News Archives
June 2002
June 28, 2002
Former CPIA head takes over at PIA
ALEXANDRIA, Va.—Michael Makin, former head of CPIA, has been named CEO of both the Printing Industries of America and the Graphic Arts Technical Foundation. More than 350 hopefuls lobbied for the job, but Makin's seven years experience working for printing associations tipped the scales in his favour. "I'm very honoured and very excited," said Makin. "There will be many challenges, especially in the first 100 days, as we deal with budgets and making sure there's a consistent vision for the two organizations." According to a joint PIA/GATF press release, this appointment is the major final step in the consolidation of the two operations. Makin was appointed CPIA president in 1995 and chief operating officer of PIA in 2001. He assumes his new role on August 1.

Auctions to clear assets of three printing companies
TORONTO—The assets of three bankrupt printing-related companies are going up for sale in July. Century Services is holding a public auction for Fanco Products Canada, a producer of converted paper products, (July 10); Peterborough Paper Converters (July 17); and printer Johnstone Adams (July 31). Among the items for sale at Fanco's Montreal location is a Standard HSC-2500 high-speed collator and bookletmaker and a 1987 Bielomatik paper pad machine, while Peterborough Paper Converters has a Black Clawson contracoater, and two Kidder coating heads and overhead dryers. At Johnstone Adams in Markham, Ont., a 1996 Heidelberg Speedmaster five-colour press and a 1999 Polar 54" cutter are on the block. Warehouse and office equipment will be available at all three auctions. For more information on each auction, contact Century Services at 1-800-898-9917.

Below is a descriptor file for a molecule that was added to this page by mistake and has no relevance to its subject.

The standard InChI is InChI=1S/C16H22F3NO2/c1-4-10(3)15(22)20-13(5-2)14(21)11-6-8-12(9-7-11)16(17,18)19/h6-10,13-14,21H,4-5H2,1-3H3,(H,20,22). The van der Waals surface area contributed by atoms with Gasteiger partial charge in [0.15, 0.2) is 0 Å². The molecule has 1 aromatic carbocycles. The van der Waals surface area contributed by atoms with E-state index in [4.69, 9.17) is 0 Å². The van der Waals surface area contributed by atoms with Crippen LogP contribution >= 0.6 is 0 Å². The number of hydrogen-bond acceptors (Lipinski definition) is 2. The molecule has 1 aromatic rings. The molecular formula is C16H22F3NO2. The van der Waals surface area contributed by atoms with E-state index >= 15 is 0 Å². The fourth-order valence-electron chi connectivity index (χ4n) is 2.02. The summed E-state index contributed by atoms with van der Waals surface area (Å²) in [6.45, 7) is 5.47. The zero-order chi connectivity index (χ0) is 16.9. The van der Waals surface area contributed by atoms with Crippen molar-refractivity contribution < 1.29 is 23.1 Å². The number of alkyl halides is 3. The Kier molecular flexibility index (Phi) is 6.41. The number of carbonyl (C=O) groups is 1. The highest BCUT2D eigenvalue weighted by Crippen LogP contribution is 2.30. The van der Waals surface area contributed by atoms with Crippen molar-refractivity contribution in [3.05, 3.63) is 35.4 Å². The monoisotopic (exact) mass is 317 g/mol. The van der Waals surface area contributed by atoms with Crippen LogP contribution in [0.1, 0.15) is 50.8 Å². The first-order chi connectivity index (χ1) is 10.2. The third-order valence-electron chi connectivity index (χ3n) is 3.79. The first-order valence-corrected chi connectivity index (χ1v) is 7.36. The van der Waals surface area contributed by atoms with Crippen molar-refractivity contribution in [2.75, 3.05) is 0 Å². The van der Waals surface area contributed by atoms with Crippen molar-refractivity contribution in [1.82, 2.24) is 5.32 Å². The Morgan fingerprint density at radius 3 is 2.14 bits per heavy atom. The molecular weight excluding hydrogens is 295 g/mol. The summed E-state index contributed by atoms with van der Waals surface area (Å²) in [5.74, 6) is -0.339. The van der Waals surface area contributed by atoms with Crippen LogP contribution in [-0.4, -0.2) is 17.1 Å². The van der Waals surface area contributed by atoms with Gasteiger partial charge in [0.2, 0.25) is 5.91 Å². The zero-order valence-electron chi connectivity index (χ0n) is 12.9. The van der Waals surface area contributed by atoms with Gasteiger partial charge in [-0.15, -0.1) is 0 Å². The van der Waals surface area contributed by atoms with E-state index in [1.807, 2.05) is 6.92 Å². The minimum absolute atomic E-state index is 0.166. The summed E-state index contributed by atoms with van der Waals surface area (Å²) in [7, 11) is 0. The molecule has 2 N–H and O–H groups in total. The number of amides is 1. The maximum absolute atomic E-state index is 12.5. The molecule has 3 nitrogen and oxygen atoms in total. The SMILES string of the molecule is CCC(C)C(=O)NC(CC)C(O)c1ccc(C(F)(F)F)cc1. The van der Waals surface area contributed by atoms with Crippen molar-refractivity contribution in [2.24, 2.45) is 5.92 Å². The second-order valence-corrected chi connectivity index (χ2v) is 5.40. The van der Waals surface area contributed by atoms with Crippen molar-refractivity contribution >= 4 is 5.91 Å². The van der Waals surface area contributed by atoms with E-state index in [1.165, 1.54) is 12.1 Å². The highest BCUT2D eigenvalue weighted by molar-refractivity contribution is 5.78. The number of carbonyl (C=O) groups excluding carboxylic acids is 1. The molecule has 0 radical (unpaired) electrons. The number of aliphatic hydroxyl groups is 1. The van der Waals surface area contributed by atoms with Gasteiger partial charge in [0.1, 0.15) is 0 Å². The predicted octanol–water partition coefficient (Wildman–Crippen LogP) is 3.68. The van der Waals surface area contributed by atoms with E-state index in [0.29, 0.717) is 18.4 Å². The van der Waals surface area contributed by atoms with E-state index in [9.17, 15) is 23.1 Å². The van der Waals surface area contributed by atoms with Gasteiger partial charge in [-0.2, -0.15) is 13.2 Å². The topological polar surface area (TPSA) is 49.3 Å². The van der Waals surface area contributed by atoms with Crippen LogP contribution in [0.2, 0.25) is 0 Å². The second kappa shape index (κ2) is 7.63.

June 25, 2002
Somerville Graphics celebrates five years
OAKVILLE, Ont.—Somerville Graphics is holding an open house on Thursday at its Oakville location to celebrate its fifth anniversary. The company recently added a 29" Printmaster to its Heidelberg shop and currently employs nine. Ken Somerville, along with his wife Brenda, started the company with a two-colour Quickmaster press and says the company has grown rapidly. "There is growth, but it's controllable growth," he says. "We don't want to over-extend ourselves and get into trouble like a lot of printers are doing right now."